Ruling: Apple Must Show HTC Licensing Settlement to Samsung
Apple (NASDAQ: AAPL) has been directed by a California judge to turn over details of its mobile device licensing settlement with HTC to Samsung, although the documents will be reserved “for attorneys eyes only,” leaving the details out of public view.
According to reports, U.S. Magistrate Judge Paul Grewal in San Jose, Calif., noting that in prior patent infringement cases financial terms of licensing agreements for related third parties have been divulged, ordered Apple to produce a copy of the agreement for Samsung’s attorneys to examine.
Two years ago Apple sued HTC in its first legal swipe against the Android operating system, a case that served as the prelude to its current patent infringement war with Samsung. Apple’s case with HTC, which was settled Nov. 10, resulted in a global, 10-year licensing agreement. Reports were that the Taiwan-based mobile device maker agreed to pay Apple $6 to $8 per Google (NASDAQ: GOOG) Android-based phone, which HTC chief executive Peter Chou later dismissed as wildly incorrect, using the word “outrageous” to describe the estimate. At the time of the settlement, neither company disclosed the agreement’s details.
"I think that these estimates are baseless and very, very wrong. It is a outrageous number, but I'm not going to comment anything on a specific number. I believe we have a very, very happy settlement and a good ending," Chou was quoted as saying.
In asking Judge Grewal to disclose the terms of the Apple HTC settlement, Samsung argued the details were “highly relevant” to Apple’s motion to bar U.S. sales of Samsung’s smartphones, according to reports. The squabble over producing the agreement centered on disclosing the financial arrangement.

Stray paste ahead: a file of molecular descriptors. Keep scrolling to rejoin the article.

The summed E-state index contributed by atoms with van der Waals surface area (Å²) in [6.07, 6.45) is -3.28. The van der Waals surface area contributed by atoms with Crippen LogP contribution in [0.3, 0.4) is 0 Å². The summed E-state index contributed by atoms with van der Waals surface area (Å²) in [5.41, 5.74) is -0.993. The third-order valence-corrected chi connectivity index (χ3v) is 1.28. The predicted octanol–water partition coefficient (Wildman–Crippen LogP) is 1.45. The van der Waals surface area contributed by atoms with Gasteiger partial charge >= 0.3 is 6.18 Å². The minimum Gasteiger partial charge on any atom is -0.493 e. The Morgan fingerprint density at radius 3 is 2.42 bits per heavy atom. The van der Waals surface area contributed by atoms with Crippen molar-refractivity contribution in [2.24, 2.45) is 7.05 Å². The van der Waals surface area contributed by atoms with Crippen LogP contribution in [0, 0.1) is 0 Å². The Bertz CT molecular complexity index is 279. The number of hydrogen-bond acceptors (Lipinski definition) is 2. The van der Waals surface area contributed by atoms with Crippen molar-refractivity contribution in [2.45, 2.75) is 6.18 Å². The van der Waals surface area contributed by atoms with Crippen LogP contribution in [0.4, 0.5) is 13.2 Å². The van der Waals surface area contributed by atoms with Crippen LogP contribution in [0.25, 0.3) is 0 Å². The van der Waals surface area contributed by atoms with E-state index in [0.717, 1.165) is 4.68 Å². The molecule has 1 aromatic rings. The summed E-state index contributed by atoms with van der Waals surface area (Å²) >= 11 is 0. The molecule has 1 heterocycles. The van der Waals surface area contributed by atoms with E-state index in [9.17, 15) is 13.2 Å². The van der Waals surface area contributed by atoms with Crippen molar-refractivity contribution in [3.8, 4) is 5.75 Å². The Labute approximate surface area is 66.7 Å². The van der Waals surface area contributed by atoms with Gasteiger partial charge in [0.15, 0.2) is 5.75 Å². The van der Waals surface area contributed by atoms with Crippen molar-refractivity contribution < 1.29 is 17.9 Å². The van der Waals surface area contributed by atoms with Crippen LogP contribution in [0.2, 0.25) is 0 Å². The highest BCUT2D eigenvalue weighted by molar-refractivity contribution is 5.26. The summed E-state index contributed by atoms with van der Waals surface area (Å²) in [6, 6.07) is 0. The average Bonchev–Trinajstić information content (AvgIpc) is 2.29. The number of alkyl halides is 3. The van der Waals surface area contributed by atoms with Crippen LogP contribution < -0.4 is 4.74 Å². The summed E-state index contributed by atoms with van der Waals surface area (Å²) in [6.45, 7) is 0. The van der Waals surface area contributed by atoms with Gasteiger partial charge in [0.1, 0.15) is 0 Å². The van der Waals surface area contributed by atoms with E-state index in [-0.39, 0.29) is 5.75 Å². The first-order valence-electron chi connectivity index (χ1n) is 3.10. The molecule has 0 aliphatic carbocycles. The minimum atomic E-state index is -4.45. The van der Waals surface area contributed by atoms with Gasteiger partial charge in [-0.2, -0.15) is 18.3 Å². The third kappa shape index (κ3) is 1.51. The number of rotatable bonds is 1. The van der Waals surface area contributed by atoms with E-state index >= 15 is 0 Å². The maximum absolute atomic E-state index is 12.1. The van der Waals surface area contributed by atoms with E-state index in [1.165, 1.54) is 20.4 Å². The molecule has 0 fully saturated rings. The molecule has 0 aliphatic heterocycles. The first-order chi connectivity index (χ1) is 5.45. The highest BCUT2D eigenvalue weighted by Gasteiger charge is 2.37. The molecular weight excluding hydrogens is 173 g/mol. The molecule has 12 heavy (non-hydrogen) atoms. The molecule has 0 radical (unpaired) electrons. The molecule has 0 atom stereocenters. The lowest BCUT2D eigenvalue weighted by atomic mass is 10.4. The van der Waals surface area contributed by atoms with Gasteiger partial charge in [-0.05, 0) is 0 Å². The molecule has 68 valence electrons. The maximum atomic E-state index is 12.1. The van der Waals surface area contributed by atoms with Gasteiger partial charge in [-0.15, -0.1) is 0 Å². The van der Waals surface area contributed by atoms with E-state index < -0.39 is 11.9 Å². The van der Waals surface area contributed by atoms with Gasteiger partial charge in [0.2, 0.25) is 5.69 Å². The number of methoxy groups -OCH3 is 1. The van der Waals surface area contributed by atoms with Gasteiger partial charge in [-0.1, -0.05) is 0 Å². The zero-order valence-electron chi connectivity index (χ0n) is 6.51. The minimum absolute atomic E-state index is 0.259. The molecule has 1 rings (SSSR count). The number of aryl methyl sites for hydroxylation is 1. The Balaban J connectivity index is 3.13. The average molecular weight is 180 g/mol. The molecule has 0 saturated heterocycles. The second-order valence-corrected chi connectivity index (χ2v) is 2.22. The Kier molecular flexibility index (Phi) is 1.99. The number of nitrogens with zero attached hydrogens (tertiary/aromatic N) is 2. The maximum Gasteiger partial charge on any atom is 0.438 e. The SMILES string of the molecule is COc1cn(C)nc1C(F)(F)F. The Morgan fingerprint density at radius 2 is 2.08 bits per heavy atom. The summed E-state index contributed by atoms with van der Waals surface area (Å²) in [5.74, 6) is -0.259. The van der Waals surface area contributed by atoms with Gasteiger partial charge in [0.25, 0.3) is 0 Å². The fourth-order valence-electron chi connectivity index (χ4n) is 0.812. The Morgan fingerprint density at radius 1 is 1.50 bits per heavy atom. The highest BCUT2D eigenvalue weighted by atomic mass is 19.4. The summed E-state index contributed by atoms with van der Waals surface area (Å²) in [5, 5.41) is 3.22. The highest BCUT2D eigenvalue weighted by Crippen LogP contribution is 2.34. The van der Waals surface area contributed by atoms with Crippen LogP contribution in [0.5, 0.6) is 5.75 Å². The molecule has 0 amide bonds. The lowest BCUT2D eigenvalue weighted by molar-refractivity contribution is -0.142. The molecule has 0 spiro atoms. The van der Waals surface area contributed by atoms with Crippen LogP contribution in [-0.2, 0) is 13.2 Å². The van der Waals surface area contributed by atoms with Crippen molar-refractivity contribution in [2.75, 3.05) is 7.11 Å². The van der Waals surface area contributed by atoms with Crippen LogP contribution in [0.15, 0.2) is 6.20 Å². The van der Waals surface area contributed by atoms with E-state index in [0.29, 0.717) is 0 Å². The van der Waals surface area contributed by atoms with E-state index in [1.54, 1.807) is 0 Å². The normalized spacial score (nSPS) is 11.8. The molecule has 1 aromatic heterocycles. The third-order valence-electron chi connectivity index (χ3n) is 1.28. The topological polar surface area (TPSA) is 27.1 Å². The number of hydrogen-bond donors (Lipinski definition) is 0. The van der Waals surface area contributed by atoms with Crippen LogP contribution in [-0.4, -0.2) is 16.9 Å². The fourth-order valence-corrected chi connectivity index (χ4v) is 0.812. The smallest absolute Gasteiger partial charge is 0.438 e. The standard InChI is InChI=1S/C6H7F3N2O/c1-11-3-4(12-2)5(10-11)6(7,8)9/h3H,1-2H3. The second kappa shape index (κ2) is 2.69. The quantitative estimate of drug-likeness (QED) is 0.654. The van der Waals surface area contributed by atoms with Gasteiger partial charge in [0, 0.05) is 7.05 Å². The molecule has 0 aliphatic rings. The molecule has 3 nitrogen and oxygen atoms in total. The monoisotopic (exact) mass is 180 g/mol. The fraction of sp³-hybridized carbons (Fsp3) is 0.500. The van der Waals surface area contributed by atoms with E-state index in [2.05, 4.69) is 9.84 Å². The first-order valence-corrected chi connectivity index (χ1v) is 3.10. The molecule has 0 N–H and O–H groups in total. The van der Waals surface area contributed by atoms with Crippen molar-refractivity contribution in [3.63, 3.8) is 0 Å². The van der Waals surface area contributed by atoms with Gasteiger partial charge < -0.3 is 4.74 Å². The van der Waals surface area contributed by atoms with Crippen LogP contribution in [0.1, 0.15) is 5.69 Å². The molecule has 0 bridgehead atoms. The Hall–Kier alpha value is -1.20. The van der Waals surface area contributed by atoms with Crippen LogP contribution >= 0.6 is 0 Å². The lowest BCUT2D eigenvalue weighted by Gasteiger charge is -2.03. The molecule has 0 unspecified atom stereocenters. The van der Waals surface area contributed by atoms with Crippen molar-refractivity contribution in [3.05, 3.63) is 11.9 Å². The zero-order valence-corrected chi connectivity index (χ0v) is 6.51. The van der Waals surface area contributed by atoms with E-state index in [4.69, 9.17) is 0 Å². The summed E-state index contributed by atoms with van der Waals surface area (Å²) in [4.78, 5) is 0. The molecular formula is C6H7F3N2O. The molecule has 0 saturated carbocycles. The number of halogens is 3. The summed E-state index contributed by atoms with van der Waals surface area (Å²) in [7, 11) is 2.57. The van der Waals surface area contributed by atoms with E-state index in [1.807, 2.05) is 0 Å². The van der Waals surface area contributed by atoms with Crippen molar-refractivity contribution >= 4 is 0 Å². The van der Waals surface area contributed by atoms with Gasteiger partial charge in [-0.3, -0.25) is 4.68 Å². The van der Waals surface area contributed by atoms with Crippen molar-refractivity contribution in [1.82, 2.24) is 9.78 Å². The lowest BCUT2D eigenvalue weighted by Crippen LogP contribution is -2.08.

The Korean manufacturer’s attorneys contended that if the Apple HTC financial agreement contained a licensing accord, the foundation of Apple’s argument to bar U.S. sales of Samsung’s devices — that it had been irreparably harmed by such activities — would slip away.
Judge Grewal recently allowed Apple to add Samsung’s Galaxy Note, the U.S. edition of the Galaxy S III smartphone and the Android 4.1 operating system to its second round intellectual property rights claims, while Samsung can include the iPhone 5.
Three months ago, a jury awarded Apple $1.05 billion in ruling that Samsung violated six Apple patents. In October, U.S. District Judge Lucy Koh lifted the preliminary ban she imposed in June on Samsung’s U.S. sales of the Galaxy Tab 10.1, following Apple’s move to file court documents claiming that 21 Samsung devices — including smartphones, media players and tablets — selling on the market as of August 2011 copied its technology.
Judge Koh in a December hearing will consider Apple’s request for a permanent ban on U.S. sales of eight Samsung smartphones and the Galaxy Tab 10.1 tablet as well as Samsung’s bid to get the existing verdict thrown out over juror misconduct.